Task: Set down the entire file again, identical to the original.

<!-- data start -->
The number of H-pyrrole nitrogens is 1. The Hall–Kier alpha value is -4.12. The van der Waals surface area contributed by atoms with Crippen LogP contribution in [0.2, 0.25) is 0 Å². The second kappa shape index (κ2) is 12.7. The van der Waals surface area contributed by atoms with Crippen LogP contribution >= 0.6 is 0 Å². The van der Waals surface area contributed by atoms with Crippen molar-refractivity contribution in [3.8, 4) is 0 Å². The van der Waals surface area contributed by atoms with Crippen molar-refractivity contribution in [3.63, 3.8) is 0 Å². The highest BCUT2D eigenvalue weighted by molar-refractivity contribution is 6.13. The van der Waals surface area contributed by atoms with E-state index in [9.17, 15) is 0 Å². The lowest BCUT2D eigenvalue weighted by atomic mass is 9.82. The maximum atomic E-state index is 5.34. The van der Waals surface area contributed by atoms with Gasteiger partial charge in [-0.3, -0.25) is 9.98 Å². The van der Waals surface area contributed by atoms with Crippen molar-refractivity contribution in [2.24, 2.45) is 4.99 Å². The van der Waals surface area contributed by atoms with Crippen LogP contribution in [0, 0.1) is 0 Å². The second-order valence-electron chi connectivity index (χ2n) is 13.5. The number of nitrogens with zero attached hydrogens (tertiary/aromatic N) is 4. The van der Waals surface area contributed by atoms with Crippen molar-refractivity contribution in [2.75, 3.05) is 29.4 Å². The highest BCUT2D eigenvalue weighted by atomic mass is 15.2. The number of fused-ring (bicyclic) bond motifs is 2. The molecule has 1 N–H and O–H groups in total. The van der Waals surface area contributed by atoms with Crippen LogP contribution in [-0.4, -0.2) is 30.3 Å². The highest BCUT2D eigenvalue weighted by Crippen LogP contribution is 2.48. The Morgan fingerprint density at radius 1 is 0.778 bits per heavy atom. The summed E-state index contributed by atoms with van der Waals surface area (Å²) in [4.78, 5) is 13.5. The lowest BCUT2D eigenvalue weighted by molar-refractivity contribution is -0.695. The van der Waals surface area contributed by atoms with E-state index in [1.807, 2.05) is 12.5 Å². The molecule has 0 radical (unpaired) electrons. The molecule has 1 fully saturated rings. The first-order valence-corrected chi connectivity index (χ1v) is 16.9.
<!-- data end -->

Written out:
The number of H-pyrrole nitrogens is 1. The Hall–Kier alpha value is -4.12. The van der Waals surface area contributed by atoms with Crippen LogP contribution in [0.2, 0.25) is 0 Å². The second kappa shape index (κ2) is 12.7. The van der Waals surface area contributed by atoms with Crippen LogP contribution >= 0.6 is 0 Å². The van der Waals surface area contributed by atoms with Crippen molar-refractivity contribution in [3.8, 4) is 0 Å². The van der Waals surface area contributed by atoms with Crippen molar-refractivity contribution in [3.63, 3.8) is 0 Å². The highest BCUT2D eigenvalue weighted by molar-refractivity contribution is 6.13. The van der Waals surface area contributed by atoms with E-state index in [9.17, 15) is 0 Å². The lowest BCUT2D eigenvalue weighted by atomic mass is 9.82. The maximum atomic E-state index is 5.34. The van der Waals surface area contributed by atoms with Gasteiger partial charge in [-0.3, -0.25) is 9.98 Å². The van der Waals surface area contributed by atoms with Crippen molar-refractivity contribution in [2.24, 2.45) is 4.99 Å². The van der Waals surface area contributed by atoms with Crippen LogP contribution in [0, 0.1) is 0 Å². The second-order valence-electron chi connectivity index (χ2n) is 13.5. The number of nitrogens with zero attached hydrogens (tertiary/aromatic N) is 4. The van der Waals surface area contributed by atoms with Crippen molar-refractivity contribution in [2.75, 3.05) is 29.4 Å². The highest BCUT2D eigenvalue weighted by atomic mass is 15.2. The number of fused-ring (bicyclic) bond motifs is 2. The molecule has 1 N–H and O–H groups in total. The van der Waals surface area contributed by atoms with Crippen LogP contribution in [-0.4, -0.2) is 30.3 Å². The highest BCUT2D eigenvalue weighted by Crippen LogP contribution is 2.48. The Morgan fingerprint density at radius 1 is 0.778 bits per heavy atom. The summed E-state index contributed by atoms with van der Waals surface area (Å²) in [4.78, 5) is 13.5. The lowest BCUT2D eigenvalue weighted by molar-refractivity contribution is -0.695. The van der Waals surface area contributed by atoms with E-state index in [1.807, 2.05) is 12.5 Å². The molecule has 0 radical (unpaired) electrons. The molecule has 1 fully saturated rings. The first-order valence-corrected chi connectivity index (χ1v) is 16.9.